With only a few pieces remaining from the original Bijoux de Diamants collection designed by Coco Chanel herself, the entire jewelry line was recreated for the exhibit and worn in portraits by celebrities including Julianne Moore, Vanessa Paradis, Kristen Stewart and Lily-Rose Depp. Also replicated was the famed mirrored staircase from which Coco Chanel secretly watched her fashion show audiences. The rest of her Rue Cambon apartment could be visited virtually through the Mademoiselle Privé app.

To most of the world, Chanel is a sphere one could only peer into through pictures and videos. The exhibit at Saatchi Gallery was a delightfully accessible way to "C the World" built in turns by Coco Chanel and Karl Lagerfeld. Although taking its title from the "Mademoiselle Privé" sign Coco hung on the door of her atelier to work undisturbed, the exhibit was anything but unwelcoming. Chanel CEO Bruno Pavlovsky affirmed: "We felt it was a good time for the brand to give away some secrets."

Mademoiselle Privé at the Saatchi Gallery, October 13 - November 1, 2015. Photos by Lady San Pedro and Jaime Sese.



December 27, 2015

That Heavy Art

90 TONS OF REBAR STACKED IN UNDULATING FASHION recall seismic waves. On each side of the room stretch a list of names: 5,000 students whose lives had been taken by the 2008 Sichuan earthquake. From the rubble where the poorly-built school had collapsed, Ai Weiwei and his team collected mangled steel rods, straightening each one by hand, and assembling them into a field of rusting metal. The installation, entitled Straight, is peaceful, poignant and powerful. It commemorates the lives lost while presenting a symbolic act of making what's crooked straight again.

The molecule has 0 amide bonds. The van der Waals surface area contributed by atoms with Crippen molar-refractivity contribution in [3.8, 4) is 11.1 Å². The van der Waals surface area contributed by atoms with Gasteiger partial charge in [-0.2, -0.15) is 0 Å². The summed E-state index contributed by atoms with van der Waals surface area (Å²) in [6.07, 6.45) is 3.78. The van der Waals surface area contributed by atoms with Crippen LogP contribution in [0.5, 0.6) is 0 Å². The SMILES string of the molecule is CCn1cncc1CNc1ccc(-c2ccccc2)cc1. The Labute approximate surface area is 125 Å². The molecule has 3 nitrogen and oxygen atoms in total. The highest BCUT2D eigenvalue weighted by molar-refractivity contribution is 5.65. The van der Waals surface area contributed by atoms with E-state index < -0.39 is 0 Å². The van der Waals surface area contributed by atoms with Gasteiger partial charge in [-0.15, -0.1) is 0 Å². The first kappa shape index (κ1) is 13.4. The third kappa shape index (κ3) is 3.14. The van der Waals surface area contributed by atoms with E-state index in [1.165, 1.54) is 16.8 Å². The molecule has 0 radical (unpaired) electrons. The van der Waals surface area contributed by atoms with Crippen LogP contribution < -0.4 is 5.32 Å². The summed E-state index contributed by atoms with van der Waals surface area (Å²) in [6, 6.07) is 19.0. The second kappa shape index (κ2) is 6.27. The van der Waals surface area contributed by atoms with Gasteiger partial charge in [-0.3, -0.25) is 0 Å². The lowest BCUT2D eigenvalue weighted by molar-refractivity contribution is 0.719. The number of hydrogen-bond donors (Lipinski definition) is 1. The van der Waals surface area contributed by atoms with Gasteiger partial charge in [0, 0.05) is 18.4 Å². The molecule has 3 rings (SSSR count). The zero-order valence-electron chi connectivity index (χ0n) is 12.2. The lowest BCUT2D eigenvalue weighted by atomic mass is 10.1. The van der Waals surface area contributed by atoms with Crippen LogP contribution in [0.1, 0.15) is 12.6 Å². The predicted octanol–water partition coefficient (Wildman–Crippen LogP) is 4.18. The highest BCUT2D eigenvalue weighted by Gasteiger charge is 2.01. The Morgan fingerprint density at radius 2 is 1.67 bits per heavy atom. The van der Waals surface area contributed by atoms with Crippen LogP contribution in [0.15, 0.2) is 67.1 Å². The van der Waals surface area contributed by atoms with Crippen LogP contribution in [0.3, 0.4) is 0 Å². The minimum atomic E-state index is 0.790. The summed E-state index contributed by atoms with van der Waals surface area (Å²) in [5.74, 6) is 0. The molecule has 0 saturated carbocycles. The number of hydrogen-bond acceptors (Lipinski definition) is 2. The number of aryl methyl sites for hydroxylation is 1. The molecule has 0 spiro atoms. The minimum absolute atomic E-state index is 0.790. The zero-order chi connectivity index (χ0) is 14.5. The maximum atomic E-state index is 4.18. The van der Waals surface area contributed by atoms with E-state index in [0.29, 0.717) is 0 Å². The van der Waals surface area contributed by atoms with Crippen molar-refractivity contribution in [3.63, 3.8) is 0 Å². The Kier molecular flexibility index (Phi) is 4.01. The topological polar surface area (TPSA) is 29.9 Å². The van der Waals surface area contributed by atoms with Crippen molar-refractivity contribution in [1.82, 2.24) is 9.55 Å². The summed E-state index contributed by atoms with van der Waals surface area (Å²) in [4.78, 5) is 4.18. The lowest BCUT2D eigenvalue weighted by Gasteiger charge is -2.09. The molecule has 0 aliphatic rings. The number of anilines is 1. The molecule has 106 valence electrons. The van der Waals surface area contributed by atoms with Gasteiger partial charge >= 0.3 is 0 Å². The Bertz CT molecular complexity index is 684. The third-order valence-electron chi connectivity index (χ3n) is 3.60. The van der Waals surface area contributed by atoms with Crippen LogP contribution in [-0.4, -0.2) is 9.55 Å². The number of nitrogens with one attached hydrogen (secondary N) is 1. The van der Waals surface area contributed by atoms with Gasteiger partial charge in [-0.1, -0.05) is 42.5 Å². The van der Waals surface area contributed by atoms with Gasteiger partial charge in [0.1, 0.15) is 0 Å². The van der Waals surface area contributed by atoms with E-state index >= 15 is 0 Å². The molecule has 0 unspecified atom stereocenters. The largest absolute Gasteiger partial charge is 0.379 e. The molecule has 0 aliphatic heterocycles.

Such is the nature of Ai Weiwei's art, with over two decades of it brought together for a first major UK exhibition. Inspired by Marcel Duchamp, Ai Weiwei works with readymade objects to create, assemble or simply present challenging themes through the condition of Chinese life. Souvenir of Shanghai is made with concrete, brick and woodwork taken from the site where the artist's studio was demolished by authorities in 2011. Tree comprises bolted parts of different trees, alluding to the modern Chinese nation of ethnically diverse groups. Bicycle Chandelier illustrates the bike's fallen/risen status as a chief mode of transport now a luxury afforded only by a few.

The works inspire awe for their scale and shock value; the exhibit also shows pieces like Dropping a Han Dynasty Urn, which features three consecutive photographs of the artist dropping an urn, possibly from the Han Dynasty. But past the striking first impressions, the artworks provoke thought or inspiration. "The message should be carried through knowledge, not just visual." explained Ai Weiwei, well-known to have been many times held or beaten by authorities for expressing ardent, provocative messages.